There is an old saying about how to assess the value of real estate: "Location, Location, Location," and this adage works well to describe the value of the partnership between the island of Guam and the Space and Naval Warfare Systems Center (SSC) Pacific facility located there.
The island is small, about 208 square miles with approximately 171,000 inhabitants (compared to 600 square miles and 875,000 inhabitants on the Hawaiian island of Oahu).
The SSC Pacific facility is similarly small, with a workforce of about 40 compared to the center's total workforce of around 4,000, with most working in San Diego, Calif. Nevertheless, over the next six to eight years, both the island of Guam and the center's far western Pacific facility are poised to make a big impact on a major shift of Defense Department resources.
"Guam is the westernmost sovereign U.S. territory," said SSC Pacific engineer Adrian Gogue. "As such, it represents a unique resource for staging U.S. military forces; no foreign ally, experiencing a change of heart, can take away air fields, or ports, or links in the supply chain required to project American presence to the Far East and the Middle East."
The joint decision by the United States and Japan in October 2005 to move 8,000 U.S. Marines from Okinawa and relocate them to Guam, about 1,800 miles to the southeast, placed the tiny island in the spotlight.
Guam is an integral part of DoD's logistical support system and serves as an important forward operational hub for a mix of military mission requirements, according to an April 2009 report by the Government Accountability Office (GAO), which reported to the Congress on the island's military buildup and its potential challenges.
According to DoD, "Guam provides strategic flexibility, freedom of action, and prompt global action for the global war on terrorism, peace and wartime engagement and crisis response."
Guam also provides solid ground on which to build, which is DoD's plan for the island between now and about 2014. During that timeframe, plans are being developed to establish a $13 billion infrastructure needed to support thousands of U.S. service personnel who will be living on the island.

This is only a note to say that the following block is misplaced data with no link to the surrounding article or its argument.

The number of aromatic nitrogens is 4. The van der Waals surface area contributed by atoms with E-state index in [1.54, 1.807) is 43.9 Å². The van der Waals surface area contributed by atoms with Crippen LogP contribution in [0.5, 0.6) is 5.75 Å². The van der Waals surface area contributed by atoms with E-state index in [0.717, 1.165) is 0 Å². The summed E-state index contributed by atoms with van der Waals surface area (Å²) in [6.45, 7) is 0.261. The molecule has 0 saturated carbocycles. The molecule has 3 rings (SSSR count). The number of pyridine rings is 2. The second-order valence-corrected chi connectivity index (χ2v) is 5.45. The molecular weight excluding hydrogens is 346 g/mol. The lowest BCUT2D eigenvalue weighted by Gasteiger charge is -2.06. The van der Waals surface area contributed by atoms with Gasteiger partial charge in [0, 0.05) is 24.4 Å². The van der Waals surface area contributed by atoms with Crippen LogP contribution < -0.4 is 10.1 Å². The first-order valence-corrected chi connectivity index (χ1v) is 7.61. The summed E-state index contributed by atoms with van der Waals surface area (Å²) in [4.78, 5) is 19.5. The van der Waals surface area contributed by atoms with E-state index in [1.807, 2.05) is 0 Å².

It is a daunting plan based on figures provided by Adrian Gogue.
"In addition to the 8,000 personnel of the III Marine Expeditionary Force, there will be 2,000 more Marines assigned to transient units on the island," Gogue said. "The Navy will bring in high speed vessels, littoral combat ships and 1,650 more personnel. New carrier berthing will be added to the naval base in Apra Harbor."
The Air Force will transfer one or two Global Hawk unmanned aerial vehicle squadrons and more than 2,500 personnel. The Army will bring in 630 personnel to staff an air defense battery.
The nearly 14,000 military members moving to the island will be accompanied by more than 11,000 family members, according to Gogue, who agreed with the GAO's conclusion that the massive influx of personnel and family members offered some substantial challenges.
For example, GAO cited lack of local construction capacity and commercial development required to build offices, training facilities and residential units. Highways and roads for transporting supplies and for travel to work, schools, shopping and recreation are inadequate with the anticipated population growth. Utilities — the electric grid, water and solid-waste facilities — may not be able to handle the expected 25 percent increase in demand.
But the Department of the Interior's Interagency Group on Insular Areas and DoD's Joint Guam Program Office, and a Navy field office, directed to facilitate, manage and execute requirements associated with rebasing Marine Corps assets from Okinawa to Guam, are working aggressively to address the potential resource shortfall.
Public infrastructure is not the only requirement for the Guam buildup. The move of thousands of active-duty personnel will require barracks, training ranges, pier facilities and hangars. Most critically, the troops will require communication channels including landlines, cell phone towers, e-mail and data networks.